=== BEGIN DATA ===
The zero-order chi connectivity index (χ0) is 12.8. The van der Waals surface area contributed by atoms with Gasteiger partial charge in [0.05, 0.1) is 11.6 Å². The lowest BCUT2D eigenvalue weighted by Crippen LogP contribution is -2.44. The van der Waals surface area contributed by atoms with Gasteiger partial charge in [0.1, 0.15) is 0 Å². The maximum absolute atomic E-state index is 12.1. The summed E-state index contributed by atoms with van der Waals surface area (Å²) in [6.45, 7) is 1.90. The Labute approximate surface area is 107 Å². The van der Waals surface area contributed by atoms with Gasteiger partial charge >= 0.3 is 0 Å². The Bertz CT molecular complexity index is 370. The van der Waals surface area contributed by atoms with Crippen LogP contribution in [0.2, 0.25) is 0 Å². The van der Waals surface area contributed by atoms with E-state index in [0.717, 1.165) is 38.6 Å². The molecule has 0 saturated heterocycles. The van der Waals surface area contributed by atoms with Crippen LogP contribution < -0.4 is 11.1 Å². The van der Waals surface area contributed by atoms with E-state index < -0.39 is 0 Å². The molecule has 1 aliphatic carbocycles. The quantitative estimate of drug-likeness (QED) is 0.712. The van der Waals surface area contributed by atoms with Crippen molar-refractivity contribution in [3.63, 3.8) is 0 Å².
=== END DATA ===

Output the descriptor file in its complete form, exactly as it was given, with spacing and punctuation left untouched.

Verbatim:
The zero-order chi connectivity index (χ0) is 12.8. The van der Waals surface area contributed by atoms with Gasteiger partial charge in [0.05, 0.1) is 11.6 Å². The lowest BCUT2D eigenvalue weighted by Crippen LogP contribution is -2.44. The van der Waals surface area contributed by atoms with Gasteiger partial charge in [0.1, 0.15) is 0 Å². The maximum absolute atomic E-state index is 12.1. The summed E-state index contributed by atoms with van der Waals surface area (Å²) in [6.45, 7) is 1.90. The Labute approximate surface area is 107 Å². The van der Waals surface area contributed by atoms with Gasteiger partial charge >= 0.3 is 0 Å². The Bertz CT molecular complexity index is 370. The van der Waals surface area contributed by atoms with Crippen LogP contribution in [0.2, 0.25) is 0 Å². The van der Waals surface area contributed by atoms with E-state index in [0.717, 1.165) is 38.6 Å². The molecule has 0 saturated heterocycles. The van der Waals surface area contributed by atoms with Crippen LogP contribution < -0.4 is 11.1 Å². The van der Waals surface area contributed by atoms with E-state index < -0.39 is 0 Å². The molecule has 1 aliphatic carbocycles. The quantitative estimate of drug-likeness (QED) is 0.712. The van der Waals surface area contributed by atoms with Crippen molar-refractivity contribution in [3.63, 3.8) is 0 Å².